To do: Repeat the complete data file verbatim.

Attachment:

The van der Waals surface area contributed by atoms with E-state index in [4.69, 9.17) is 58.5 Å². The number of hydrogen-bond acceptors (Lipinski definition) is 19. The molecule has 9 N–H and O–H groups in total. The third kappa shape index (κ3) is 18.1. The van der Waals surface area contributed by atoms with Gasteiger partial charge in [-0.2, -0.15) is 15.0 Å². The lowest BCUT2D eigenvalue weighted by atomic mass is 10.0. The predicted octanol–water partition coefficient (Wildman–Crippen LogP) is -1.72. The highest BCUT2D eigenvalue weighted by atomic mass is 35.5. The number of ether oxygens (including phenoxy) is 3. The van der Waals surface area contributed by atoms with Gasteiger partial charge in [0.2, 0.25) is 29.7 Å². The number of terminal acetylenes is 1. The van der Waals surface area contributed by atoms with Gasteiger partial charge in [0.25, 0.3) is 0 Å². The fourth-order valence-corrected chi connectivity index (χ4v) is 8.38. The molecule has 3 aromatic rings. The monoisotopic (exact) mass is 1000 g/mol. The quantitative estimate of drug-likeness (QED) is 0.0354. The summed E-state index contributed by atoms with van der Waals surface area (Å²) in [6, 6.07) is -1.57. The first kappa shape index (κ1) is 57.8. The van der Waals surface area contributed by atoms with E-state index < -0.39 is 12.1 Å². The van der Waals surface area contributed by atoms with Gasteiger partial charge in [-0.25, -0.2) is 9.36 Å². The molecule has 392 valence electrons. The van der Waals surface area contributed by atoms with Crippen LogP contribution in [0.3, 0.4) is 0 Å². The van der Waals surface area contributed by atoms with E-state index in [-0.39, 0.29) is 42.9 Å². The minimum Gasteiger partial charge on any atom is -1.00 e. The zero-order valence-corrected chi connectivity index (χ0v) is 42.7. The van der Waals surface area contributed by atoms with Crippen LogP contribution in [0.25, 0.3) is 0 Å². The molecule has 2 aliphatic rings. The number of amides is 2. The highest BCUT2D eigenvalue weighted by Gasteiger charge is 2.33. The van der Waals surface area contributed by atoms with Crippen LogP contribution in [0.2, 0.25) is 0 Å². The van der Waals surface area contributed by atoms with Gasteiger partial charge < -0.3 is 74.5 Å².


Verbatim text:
The van der Waals surface area contributed by atoms with E-state index in [4.69, 9.17) is 58.5 Å². The number of hydrogen-bond acceptors (Lipinski definition) is 19. The molecule has 9 N–H and O–H groups in total. The third kappa shape index (κ3) is 18.1. The van der Waals surface area contributed by atoms with Gasteiger partial charge in [-0.2, -0.15) is 15.0 Å². The lowest BCUT2D eigenvalue weighted by atomic mass is 10.0. The predicted octanol–water partition coefficient (Wildman–Crippen LogP) is -1.72. The highest BCUT2D eigenvalue weighted by atomic mass is 35.5. The number of ether oxygens (including phenoxy) is 3. The van der Waals surface area contributed by atoms with Gasteiger partial charge in [0.2, 0.25) is 29.7 Å². The number of terminal acetylenes is 1. The van der Waals surface area contributed by atoms with Gasteiger partial charge in [0.25, 0.3) is 0 Å². The fourth-order valence-corrected chi connectivity index (χ4v) is 8.38. The molecule has 3 aromatic rings. The monoisotopic (exact) mass is 1000 g/mol. The quantitative estimate of drug-likeness (QED) is 0.0354. The summed E-state index contributed by atoms with van der Waals surface area (Å²) in [6, 6.07) is -1.57. The first kappa shape index (κ1) is 57.8. The van der Waals surface area contributed by atoms with E-state index < -0.39 is 12.1 Å². The van der Waals surface area contributed by atoms with Gasteiger partial charge in [-0.25, -0.2) is 9.36 Å². The molecule has 392 valence electrons. The van der Waals surface area contributed by atoms with Crippen LogP contribution in [0.3, 0.4) is 0 Å². The van der Waals surface area contributed by atoms with E-state index in [-0.39, 0.29) is 42.9 Å². The minimum Gasteiger partial charge on any atom is -1.00 e. The zero-order valence-corrected chi connectivity index (χ0v) is 42.7. The van der Waals surface area contributed by atoms with Crippen LogP contribution in [0.25, 0.3) is 0 Å². The molecule has 2 aliphatic rings. The number of amides is 2. The highest BCUT2D eigenvalue weighted by Gasteiger charge is 2.33. The van der Waals surface area contributed by atoms with Crippen LogP contribution in [0.2, 0.25) is 0 Å². The van der Waals surface area contributed by atoms with Gasteiger partial charge < -0.3 is 74.5 Å².